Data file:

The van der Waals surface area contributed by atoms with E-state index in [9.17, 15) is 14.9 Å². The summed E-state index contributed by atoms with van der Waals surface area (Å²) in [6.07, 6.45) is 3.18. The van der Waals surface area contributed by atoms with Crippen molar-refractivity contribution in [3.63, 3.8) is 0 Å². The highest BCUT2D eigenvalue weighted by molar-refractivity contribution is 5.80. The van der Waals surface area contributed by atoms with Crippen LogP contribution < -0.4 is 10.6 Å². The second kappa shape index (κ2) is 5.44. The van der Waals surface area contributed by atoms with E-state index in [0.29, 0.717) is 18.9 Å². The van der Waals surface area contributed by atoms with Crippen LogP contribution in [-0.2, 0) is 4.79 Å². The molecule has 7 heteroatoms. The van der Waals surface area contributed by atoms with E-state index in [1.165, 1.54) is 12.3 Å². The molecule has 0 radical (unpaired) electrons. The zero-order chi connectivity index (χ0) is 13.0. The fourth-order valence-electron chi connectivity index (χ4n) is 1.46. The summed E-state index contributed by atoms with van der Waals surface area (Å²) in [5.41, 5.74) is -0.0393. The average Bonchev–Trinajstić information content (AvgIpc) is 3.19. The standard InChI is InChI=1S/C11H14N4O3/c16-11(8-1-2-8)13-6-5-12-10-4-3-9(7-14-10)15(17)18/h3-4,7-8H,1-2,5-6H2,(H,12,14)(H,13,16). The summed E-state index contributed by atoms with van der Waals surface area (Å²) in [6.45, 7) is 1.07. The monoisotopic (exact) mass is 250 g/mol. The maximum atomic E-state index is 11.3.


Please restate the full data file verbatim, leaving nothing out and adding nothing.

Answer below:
The van der Waals surface area contributed by atoms with E-state index in [9.17, 15) is 14.9 Å². The summed E-state index contributed by atoms with van der Waals surface area (Å²) in [6.07, 6.45) is 3.18. The van der Waals surface area contributed by atoms with Crippen molar-refractivity contribution in [3.63, 3.8) is 0 Å². The highest BCUT2D eigenvalue weighted by molar-refractivity contribution is 5.80. The van der Waals surface area contributed by atoms with Crippen LogP contribution < -0.4 is 10.6 Å². The second kappa shape index (κ2) is 5.44. The van der Waals surface area contributed by atoms with E-state index in [0.29, 0.717) is 18.9 Å². The van der Waals surface area contributed by atoms with Crippen LogP contribution in [-0.2, 0) is 4.79 Å². The molecule has 7 heteroatoms. The van der Waals surface area contributed by atoms with E-state index in [1.165, 1.54) is 12.3 Å². The molecule has 0 radical (unpaired) electrons. The zero-order chi connectivity index (χ0) is 13.0. The fourth-order valence-electron chi connectivity index (χ4n) is 1.46. The summed E-state index contributed by atoms with van der Waals surface area (Å²) in [5.41, 5.74) is -0.0393. The average Bonchev–Trinajstić information content (AvgIpc) is 3.19. The standard InChI is InChI=1S/C11H14N4O3/c16-11(8-1-2-8)13-6-5-12-10-4-3-9(7-14-10)15(17)18/h3-4,7-8H,1-2,5-6H2,(H,12,14)(H,13,16). The summed E-state index contributed by atoms with van der Waals surface area (Å²) in [6.45, 7) is 1.07. The monoisotopic (exact) mass is 250 g/mol. The maximum atomic E-state index is 11.3.